Message from discussion Common Lisp for Mac OS X
From: Tim Bradshaw <t...@tfeb.org>
Subject: Re: Common Lisp for Mac OS X
Date: Thu, 3 Jun 2010 08:14:06 +0100
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On 2010-06-03 01:40:17 +0100, Andrew Reilly said:
> I think that there are quite a few people who don't think that the
> "network" part is necessary, given that most machines capable of running
> X (well) are also capable of running the whole GUI, and that the
> partition should be elsewhere. This was the original premise of Java, as
> it grew out of experience with NeWS (which was a PostScript based GUI
> that Sun played with for a while --- I can't remember if you could run
> NeWS apps over a network, but I can't think of any reason why not.)
I'm fairly sure NeWS stood for *network* extensible window system, and
yes, it could run things over a network. It was a good idea, but it
was slow on anything you could afford and Sun cocked it up in the way
they cocked up almost everything.
Obviously when X was designed, a window system that would run over a
network was pretty useful, because if you had a 3/50 on your desk
(which would run X11 OK after the release that improved performance -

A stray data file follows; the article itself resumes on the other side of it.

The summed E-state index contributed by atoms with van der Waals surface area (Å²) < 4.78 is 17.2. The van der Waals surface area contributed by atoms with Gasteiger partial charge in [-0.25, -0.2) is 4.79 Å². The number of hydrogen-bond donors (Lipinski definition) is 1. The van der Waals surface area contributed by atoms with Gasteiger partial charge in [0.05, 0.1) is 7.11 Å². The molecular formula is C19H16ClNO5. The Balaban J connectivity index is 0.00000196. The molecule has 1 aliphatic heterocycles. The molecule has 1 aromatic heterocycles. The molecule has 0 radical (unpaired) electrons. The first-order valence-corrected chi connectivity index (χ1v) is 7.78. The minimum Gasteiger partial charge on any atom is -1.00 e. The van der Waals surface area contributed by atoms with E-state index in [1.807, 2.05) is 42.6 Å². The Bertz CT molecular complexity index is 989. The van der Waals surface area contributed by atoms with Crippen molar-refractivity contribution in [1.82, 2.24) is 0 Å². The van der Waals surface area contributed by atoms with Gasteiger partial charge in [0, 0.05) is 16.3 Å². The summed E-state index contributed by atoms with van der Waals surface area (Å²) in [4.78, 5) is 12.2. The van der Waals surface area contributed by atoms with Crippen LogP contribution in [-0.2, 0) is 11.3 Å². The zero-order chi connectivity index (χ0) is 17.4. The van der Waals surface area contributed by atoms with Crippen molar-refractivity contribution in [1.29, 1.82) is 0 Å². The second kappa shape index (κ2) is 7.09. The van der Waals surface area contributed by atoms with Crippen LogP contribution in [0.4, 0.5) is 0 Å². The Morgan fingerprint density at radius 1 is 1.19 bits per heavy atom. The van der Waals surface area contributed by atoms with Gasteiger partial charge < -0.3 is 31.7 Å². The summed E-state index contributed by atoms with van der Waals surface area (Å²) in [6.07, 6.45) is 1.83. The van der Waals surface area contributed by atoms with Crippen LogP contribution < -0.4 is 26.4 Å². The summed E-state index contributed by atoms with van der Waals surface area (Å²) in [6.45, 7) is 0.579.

R4 maybe?), but there were much bigger systems in the basement, you
didn't want to run too much on the 3/50.
Nowadays it's still important, but in a way X doesn't provide.
Obviously the Linux fanboys don't see it as important because they live
in a world where compute power is cheap and it's easy to provide on
your desk. (But no one actually cares what they think.) But think
about a bank or something: they have maybe a few tens of thousands of
desktops, all of which have operating systems which are busily
persistently caching data. This is a hideous security & compliance
nightmare for them, so there's basically nothing they'd like more than
to put all of that in some central secure location and remove any
persistent storage from desktops. As an added bonus they then get rid
of a lot of maintenance costs. But what they need, which X can't do,
is to be able to move the whole desktop to another screen, so people
can move around. Of course there are systems which can do this,
they're just not X.